Over the past two years, the number of retirement plan sponsors shopping around for a new plan adviser has nearly doubled, according to Fidelity research. Many wonder what would prompt them to do that — especially since Fidelity also found 80% of plan sponsors are working with an adviser and their satisfaction is high. This dichotomy has advisers asking what they can do to both keep and expand their books of business.
By way of explanation, Jordan Burgess, senior vice president, specialist sales for Fidelity Institutional Asset Management, says that the Department of Labor’s fiduciary rule “accelerated awareness that was already working its way into the system with plan sponsors.” This alerted plan sponsors that they needed to pay attention to their 401(k) plans. When they did that, they had three concerns: the cost of their plan, their fiduciary responsibility and whether or not they were adequately preparing employees for retirement, Burgess says.
Because so many plan sponsors have questions about their plans, it has driven them to look more closely at their plan advisers and what services they are providing to their workplace retirement plans. Their top reasons for switching advisers are that they want someone more knowledgeable about regulatory changes, is able to help them with their fiduciary responsibilities, will focus on improving plan performance and help minimize plan costs.
“As knowledgeable advisers gained more market share, they were ratcheting up the expectations of plan sponsors in conjunction with their DOL awareness that shakes out the non-specialist adviser,” Burgess says, referring to those who only manage a handful of plans. “Now, we’ve got specialist advisers asking all the right questions when prospecting for new plans and defending the ones they’ve got and it raises the game. It creates a competitive environment.”
In a 2017 survey, Fidelity found that 71% of plan sponsors had been solicited at least once during the course of the year by a specialist plan adviser and 55% of those who were solicited said the encounter piqued their interest.
These specialist plan advisers are telling plan sponsors they will take a hard look at their plan funds, act as a fiduciary and cut their plan fees. “They are redefining the service model at the next level of detail,” Burgess says.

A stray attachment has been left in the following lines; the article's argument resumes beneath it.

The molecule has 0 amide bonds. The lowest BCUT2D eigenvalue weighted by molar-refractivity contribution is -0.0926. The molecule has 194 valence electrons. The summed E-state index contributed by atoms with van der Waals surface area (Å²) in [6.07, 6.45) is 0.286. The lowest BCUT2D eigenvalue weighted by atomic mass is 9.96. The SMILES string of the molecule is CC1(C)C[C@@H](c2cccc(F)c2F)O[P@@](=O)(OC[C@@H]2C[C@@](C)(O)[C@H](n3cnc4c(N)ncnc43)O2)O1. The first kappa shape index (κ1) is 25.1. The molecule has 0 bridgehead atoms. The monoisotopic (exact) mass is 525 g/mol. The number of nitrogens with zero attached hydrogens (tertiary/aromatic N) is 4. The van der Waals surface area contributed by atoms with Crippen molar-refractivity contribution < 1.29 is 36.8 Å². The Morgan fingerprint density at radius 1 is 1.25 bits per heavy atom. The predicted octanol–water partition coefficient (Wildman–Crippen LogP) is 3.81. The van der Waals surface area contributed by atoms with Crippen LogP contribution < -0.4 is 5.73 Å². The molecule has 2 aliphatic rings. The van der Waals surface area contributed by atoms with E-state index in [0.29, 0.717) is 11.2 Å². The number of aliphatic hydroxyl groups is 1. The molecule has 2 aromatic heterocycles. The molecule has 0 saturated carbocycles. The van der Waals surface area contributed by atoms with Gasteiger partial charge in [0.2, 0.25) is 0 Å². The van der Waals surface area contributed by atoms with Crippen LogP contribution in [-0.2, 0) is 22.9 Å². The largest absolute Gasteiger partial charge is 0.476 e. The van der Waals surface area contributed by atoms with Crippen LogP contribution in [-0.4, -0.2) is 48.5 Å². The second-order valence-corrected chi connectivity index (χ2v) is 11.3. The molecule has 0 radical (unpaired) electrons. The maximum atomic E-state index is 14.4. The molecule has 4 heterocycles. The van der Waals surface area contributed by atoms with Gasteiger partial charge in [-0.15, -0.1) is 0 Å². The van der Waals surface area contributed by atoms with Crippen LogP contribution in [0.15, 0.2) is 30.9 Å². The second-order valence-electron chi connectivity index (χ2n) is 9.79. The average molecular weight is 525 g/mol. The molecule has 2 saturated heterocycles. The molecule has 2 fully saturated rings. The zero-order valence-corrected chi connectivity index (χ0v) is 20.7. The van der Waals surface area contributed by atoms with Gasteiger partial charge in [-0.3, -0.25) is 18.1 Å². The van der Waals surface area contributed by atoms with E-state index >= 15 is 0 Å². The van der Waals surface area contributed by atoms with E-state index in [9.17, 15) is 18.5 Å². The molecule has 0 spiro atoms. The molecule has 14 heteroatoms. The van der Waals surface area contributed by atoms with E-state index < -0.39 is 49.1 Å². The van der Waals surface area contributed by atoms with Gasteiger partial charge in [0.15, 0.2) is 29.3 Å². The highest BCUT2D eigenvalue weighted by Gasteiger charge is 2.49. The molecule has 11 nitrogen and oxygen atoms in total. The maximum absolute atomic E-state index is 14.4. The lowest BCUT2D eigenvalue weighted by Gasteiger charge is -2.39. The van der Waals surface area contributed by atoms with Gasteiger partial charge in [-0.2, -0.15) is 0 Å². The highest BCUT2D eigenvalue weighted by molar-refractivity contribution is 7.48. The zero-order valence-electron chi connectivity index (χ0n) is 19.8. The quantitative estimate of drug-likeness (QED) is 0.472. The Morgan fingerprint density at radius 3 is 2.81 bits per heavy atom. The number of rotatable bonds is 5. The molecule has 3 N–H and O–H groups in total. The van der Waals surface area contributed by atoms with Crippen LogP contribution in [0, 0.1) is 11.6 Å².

Plan sponsors evaluate advisers based on the value they deliver, says Burgess. “We know that plan sponsors are checking on their advisers; 72% evaluate them annually or more.”
Plan sponsors want to know if advisers are giving them the value they want, a good investment lineup, helping the plan with its fiduciary responsibilities and helping the plan remain in compliance with regulations.
Becoming an activist
The best thing plan advisers can do to keep their current clients and solicit new ones is to become activists on their own behalf. First, they need to clearly communicate to their clients the services they offer and the value they have delivered throughout the year.
“The ones with the best retention rates take time to write down and formally communicate to their plan sponsors on a regular basis,” Burgess says.
The communications should include how much time was spent reviewing investments and making changes on a quarterly basis; any suggested changes to the plan menu; any benchmarking that was conducted that compares plan costs to other plans of the same size, demographics and industry; and what their focus has been on improving outcomes, like plan design changes and investment options that get people closer to their targeted savings rate to retire on time. They also should mention if they added a target-date fund option to help those who don’t want to make a ton of decisions.
If an adviser isn’t an expert in any of these areas, but wants to try to compete for business, the best way to do that is to partner with those who have the skillsets needed. Independent advisers could sign on with a firm that has a centralized research team that is watching 200 funds and could help them be on the 3(21) fiduciary list; or they could partner with a registered investment adviser who could help them be the 3(38) adviser for the plan.
3(21) fiduciaries give advice on investments that could be included on a retirement plan menu, but ultimately it is the plan sponsor’s decision whether or not they take that advice. A 3(38) fiduciary is one that takes full fiduciary responsibility for the investment decisions made on behalf of the company retirement plan.
“Activism in general is up. Competition is up and that’s probably good for plan participants, good for plan sponsors and creates good service models that are constantly being revised by advisers and record keepers. That competition creates value,” Burgess says.
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